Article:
foods. It contains but little of cellular structures in
the sense that the glandular organs, such as the
liver, kidney, pancreas, etc, do. Chemical analysis
shows the muscle to consist, aside from the reserve
food-stuffs, principally of water, protein and salts.
The glandular organs yield a high content of nucleic
acid, while the muscle tissue yields but little in pro-
portion to its weight. The inorganic content of the
muscle tissue resembles that of the seed of the plant,
rather than the leaf both in amount and in the rel-
ative proportions among the elements.

Corresponding with the specialized function, and
the peculiarities in composition just mentioned, we
find that its dietary properties are comparable
with the seed rather than the leaf. In fact, muscle
tissue differs markedly from the seed in only one
respect, when considered as a food-stuff, viz., in the
quality of its proteins. These are distinctly better
than those of the seeds with which investigations
have been conducted. The inorganic content must
be supplemented by the same inorganic additions as
the seed, and the muscle proves to be relatively poor
in its content of the unidentified dietary essential
fat-soluble A, as compared with such foods as milk,
egg yolk and the leaves of plants.

Since the inorganic part of muscle resembles that
of the seed, except that the latter is poorer in iron


and it is low in its content of fat-soluble A, it does
not supplement the seeds in an appreciable degree
other than with respect to the protein factor. It
follows, therefore, that we should not expect to se-
cure growth and normal nutrition with mixtures of
seeds, and meat and experimental trials demonstrate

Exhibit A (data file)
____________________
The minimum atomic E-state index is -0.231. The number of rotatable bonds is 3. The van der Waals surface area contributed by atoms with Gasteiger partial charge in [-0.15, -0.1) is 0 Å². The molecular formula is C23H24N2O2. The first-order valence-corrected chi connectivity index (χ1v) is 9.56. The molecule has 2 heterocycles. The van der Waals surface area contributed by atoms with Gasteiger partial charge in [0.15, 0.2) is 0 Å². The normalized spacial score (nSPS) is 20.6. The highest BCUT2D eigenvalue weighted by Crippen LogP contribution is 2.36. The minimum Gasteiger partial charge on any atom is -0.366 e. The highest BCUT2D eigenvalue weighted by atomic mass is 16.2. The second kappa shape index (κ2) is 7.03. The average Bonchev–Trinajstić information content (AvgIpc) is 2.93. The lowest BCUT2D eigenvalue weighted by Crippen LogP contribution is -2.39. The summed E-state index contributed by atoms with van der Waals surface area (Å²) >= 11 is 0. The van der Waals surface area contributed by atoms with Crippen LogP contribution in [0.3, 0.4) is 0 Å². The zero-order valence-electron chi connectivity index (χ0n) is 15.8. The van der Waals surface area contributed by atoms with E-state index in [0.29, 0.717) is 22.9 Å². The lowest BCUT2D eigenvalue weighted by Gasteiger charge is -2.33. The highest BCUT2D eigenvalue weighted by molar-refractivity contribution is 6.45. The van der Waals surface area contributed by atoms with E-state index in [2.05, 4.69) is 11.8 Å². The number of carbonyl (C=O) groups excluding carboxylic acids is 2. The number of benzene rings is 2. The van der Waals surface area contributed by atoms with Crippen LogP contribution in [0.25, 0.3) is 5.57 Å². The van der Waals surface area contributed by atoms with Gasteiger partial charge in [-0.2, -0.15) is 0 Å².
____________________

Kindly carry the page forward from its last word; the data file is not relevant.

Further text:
that this is the case. Mixtures of meat (muscle)
and seeds require to be supplemented with respect
to sodium, calcium and chlorine, just as do seed mix-
tures alone 4 . The fat-soluble A content of such
mixtures, unless millet seed is one of the seeds pres-
ent to the extent of 25 per cent, must be increased
by suitable additions before the optimum nutrition
can be attained, and the animals can successfully
bear the strain of reproduction and lactation. Meats
are, therefore, but partial supplementary foods when
employed with the seeds or the products prepared
from seeds, such as wheat flour, corn meal, polished
rice, etc. Such diets can be partially corrected by
the liberal use of leafy vegetables, but better by the
use of the latter along with milk.

The pronounced deficiencies of muscle tissue as a
food-stuff, naturally suggests the question of the
reason for the success of the nutrition of the strictly
carnivorous animals. The explanation is found in
the order in which such creatures select the parts of
the carcasses of their prey. The larger carnivorse,
after striking down an animal, immediately open the